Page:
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Deutsch Projects 2%-3% Growth For Yellow Tail, Is Bullish On Sangria, Big Bold Red Extensions

December 12, 2013

Despite competing in a still-difficult Australian wine category, imported wine leader Yellow Tail has seen an acceleration in growth this year. The brand was up 2.5% by volume in Nielsen channels in the 26 weeks through November 9, and Peter Deutsch, CEO of importer Deutsch Family Wine & Spirits, tells SND that he expects progress to continue at approximately the same rate going forward.

According to Impact Databank, Yellow Tail was flat at 8.3 million cases from 2009-2010, then inched ahead 0.6% in 2011 and 1.5% in 2012. A 2.5% increase in calendar 2013 would take the brand past 8.7 million cases. Among the wines currently driving gains for Yellow Tail are new extensions like Big Bold Red and Sangria, which both rolled out this year. In the company’s next fiscal year, beginning in April 2014, Deutsch believes those two labels have potential to reach a combined 1 million cases.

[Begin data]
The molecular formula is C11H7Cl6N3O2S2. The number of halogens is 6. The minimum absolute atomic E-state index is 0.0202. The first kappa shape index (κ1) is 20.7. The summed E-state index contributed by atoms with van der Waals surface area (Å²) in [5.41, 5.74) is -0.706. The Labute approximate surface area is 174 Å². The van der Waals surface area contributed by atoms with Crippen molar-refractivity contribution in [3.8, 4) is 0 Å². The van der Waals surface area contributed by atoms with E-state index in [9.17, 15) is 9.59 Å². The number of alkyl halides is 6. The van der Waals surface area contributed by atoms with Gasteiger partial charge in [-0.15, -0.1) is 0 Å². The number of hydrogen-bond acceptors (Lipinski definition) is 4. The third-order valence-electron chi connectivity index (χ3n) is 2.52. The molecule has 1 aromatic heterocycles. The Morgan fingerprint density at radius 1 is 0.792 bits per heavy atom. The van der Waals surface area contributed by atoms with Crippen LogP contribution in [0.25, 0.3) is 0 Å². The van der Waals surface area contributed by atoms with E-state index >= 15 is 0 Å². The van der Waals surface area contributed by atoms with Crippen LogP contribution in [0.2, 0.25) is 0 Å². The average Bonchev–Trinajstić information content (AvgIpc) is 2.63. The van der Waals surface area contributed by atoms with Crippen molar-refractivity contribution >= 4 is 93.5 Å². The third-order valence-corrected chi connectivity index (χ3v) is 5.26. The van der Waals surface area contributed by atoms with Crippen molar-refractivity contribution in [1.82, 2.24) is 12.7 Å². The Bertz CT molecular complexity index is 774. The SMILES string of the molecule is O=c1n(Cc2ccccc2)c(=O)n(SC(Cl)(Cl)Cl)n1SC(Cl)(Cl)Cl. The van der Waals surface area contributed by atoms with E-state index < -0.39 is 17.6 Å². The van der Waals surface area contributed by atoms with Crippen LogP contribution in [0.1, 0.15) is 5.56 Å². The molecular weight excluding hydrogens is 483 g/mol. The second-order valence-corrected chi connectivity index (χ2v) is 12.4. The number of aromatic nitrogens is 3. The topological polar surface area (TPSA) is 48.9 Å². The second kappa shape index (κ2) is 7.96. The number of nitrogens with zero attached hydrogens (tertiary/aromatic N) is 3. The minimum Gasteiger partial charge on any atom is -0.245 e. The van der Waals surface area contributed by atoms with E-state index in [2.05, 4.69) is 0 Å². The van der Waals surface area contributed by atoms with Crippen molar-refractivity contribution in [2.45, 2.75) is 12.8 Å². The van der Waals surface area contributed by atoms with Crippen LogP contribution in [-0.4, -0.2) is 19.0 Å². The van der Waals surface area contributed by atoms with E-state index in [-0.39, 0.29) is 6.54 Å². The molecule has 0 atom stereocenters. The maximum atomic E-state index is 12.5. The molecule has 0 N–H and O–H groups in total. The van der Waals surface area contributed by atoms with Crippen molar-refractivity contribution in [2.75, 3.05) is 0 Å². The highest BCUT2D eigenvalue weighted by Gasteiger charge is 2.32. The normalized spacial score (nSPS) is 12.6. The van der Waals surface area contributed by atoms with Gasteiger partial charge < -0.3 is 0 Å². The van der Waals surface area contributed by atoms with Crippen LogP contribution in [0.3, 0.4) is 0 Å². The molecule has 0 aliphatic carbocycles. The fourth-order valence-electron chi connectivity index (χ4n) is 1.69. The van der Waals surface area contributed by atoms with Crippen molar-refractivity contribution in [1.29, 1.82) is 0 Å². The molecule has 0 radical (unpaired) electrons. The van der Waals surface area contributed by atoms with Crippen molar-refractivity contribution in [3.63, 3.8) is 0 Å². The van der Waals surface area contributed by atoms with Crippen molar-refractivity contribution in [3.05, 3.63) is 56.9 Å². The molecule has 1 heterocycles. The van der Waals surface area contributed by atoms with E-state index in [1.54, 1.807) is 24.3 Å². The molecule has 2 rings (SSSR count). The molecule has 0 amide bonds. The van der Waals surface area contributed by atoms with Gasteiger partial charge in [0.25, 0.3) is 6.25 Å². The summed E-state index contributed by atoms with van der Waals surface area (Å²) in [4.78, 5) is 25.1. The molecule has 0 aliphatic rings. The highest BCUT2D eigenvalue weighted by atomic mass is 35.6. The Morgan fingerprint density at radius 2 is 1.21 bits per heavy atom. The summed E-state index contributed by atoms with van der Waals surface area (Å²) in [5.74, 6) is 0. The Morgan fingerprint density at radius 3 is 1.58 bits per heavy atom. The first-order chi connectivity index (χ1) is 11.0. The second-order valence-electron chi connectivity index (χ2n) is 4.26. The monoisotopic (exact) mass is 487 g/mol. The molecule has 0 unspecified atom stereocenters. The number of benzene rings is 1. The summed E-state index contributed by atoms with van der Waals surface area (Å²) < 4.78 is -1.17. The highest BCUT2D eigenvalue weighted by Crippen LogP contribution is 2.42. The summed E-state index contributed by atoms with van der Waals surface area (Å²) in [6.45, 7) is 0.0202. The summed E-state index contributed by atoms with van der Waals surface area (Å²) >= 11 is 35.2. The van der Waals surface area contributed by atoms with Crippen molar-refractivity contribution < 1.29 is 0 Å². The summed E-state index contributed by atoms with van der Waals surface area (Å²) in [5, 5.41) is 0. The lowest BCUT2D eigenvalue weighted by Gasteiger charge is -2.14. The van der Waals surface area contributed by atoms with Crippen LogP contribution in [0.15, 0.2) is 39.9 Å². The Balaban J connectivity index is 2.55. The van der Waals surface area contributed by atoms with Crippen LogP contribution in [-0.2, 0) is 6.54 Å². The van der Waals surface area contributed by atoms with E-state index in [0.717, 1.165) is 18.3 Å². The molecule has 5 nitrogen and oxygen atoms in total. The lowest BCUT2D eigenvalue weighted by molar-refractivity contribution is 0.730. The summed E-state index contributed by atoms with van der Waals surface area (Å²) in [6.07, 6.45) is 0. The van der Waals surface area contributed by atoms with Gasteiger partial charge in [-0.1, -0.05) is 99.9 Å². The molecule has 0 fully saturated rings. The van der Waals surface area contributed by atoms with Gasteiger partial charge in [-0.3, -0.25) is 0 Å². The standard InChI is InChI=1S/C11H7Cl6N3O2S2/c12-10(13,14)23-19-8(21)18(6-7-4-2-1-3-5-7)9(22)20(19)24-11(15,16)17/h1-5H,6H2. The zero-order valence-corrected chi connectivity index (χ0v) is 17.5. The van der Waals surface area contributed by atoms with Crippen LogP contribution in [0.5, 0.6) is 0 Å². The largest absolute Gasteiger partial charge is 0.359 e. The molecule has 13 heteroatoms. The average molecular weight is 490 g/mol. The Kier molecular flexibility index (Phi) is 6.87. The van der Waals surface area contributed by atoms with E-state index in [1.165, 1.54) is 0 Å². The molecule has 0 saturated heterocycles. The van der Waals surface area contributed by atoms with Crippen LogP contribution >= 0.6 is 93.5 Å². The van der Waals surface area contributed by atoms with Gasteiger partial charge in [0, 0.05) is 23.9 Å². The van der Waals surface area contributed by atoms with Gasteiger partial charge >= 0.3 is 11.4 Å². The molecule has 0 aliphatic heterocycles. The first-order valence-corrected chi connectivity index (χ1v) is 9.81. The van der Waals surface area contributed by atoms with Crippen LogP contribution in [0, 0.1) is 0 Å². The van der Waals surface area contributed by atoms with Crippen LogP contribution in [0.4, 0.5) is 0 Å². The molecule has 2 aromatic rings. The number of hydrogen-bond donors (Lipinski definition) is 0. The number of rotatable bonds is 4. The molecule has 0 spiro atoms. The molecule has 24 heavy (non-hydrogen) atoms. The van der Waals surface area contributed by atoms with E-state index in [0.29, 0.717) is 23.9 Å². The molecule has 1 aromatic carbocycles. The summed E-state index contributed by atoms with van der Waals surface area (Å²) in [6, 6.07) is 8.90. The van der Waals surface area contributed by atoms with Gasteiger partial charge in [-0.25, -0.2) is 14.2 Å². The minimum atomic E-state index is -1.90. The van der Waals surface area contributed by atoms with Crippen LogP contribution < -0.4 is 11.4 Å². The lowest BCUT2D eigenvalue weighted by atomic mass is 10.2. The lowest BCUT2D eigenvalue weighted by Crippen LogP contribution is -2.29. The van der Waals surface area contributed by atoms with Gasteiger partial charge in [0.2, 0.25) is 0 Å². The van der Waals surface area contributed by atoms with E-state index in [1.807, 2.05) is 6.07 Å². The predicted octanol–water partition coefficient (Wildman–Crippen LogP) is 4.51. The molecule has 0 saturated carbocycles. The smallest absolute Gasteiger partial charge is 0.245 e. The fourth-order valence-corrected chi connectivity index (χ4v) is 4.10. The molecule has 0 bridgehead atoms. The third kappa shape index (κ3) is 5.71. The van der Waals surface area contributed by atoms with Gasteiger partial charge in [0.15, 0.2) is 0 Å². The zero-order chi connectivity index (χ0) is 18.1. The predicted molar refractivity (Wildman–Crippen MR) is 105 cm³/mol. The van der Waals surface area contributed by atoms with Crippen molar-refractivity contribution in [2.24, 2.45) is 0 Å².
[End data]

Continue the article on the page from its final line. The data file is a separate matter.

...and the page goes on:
Yellow Tail’s improving performance comes as the Australian wine category still works its way through a difficult period. The strength of the Aussie dollar—one of the major challenges Australian exports have faced in recent years—remains an obstacle. After trading at $1.05 as recently as this past April, the Australian dollar weakened to around $0.90 in July, but hasn’t budged since. Deutsch says the currency situation has basically gone from “horrible to lousy” over the past year.

Echoing other Australian players who see a tilt toward higher-priced, higher-margin wines as a way to combat the foreign exchange problem, Yellow Tail producer John Casella last year floated the idea of introducing a new wine around the $10 mark—about $3-$4 above Yellow Tail’s core label. Deutsch now says those discussions remain “unresolved,” citing the fact that “Australia at $10-$15 is still a very tough category in the U.S.” Yellow Tail does compete in that price point with its Reserve extension, which fell by nearly a third to 67,000 cases in 2012, according to Impact Databank.

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